Tuesday, 28 December 2021

The Magician - Colm Toibin (2021)


Rating: Sublime

For a multitude of reasons The Magician truly is a sublime novel, however I will qualify that statement by saying that it isn't for everyone, particularly for those that enjoy fast paced novels. The novel unfolds like a long evening in the study of a well-spoken individual who is greatly interested in what lies beneath every-day things, while discussing it over many whiskies and cigars. Essentially The Magician is biographical fiction about the life of the German writer Thomas Mann, who was one of the great modernist authors. This is serious literary fiction about a cautious, yet talented man who was caught up both in the tumult of German history and within the careful repression of his own homosexual desires. I finished the novel feeling like I really got to know Mann, almost like I was his confidant. Within the novel lies profound human psychological depths, not just regarding Mann, but also his wife Katia, their six children and the German nation and its peoples. Toibin really is a remarkable writer, his prose is focussed, poised and capable of providing great insight. There's also some sly wit and at times the novel is filled with humour and warmth, but also it does not shy away from exploring the darkness of living during interesting times.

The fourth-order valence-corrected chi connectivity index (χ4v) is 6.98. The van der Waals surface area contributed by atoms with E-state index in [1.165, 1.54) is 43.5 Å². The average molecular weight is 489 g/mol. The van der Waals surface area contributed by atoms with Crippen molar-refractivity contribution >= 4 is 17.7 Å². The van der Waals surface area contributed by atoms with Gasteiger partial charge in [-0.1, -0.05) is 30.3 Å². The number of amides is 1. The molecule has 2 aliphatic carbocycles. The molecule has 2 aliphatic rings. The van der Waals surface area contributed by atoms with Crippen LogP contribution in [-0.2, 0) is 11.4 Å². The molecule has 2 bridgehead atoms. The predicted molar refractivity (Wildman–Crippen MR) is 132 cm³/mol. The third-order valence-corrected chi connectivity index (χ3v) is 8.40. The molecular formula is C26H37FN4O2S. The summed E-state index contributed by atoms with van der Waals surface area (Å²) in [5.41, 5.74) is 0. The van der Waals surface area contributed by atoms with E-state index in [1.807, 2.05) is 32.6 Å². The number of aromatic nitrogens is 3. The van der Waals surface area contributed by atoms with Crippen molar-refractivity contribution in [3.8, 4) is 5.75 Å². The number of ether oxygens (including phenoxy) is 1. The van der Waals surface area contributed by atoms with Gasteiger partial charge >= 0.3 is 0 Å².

Toibin explores twentieth century history through the prism of the Mann family. Rather than going over familiar historical ground, the culture, history and society of the times are revealed via the lives of the Mann family, in particular through the eldest children, Erika and Klaus, who in the nineteen thirties live the kind of lives that was unimaginable to Thomas Mann himself; they were free to socialise widely and explore their sexuality openly. It's as much their story as it is Thomas Mann's. The same can be said for Katia, and some of the other children, such as the resolute Golo, who after Thomas Mann's death became a historian. The character studies are superb and we are also treated to many cameos of famous authors and prominent historical figures, such as Einstein and the writers W. H. Auden and Christopher Isherwood, who are both treated to some of Mann's withering German wit. The novel also provides great insight into what it is like to live in exile and to be alienated from your own homeland. The Mann's personal pain regarding what happened in Germany is rendered palpable. Once again, The Magician is not for everyone, but it stands as a brilliant achievement by Toibin that makes you want to explore the writings of Mann, which is actually something I'm yet to do.

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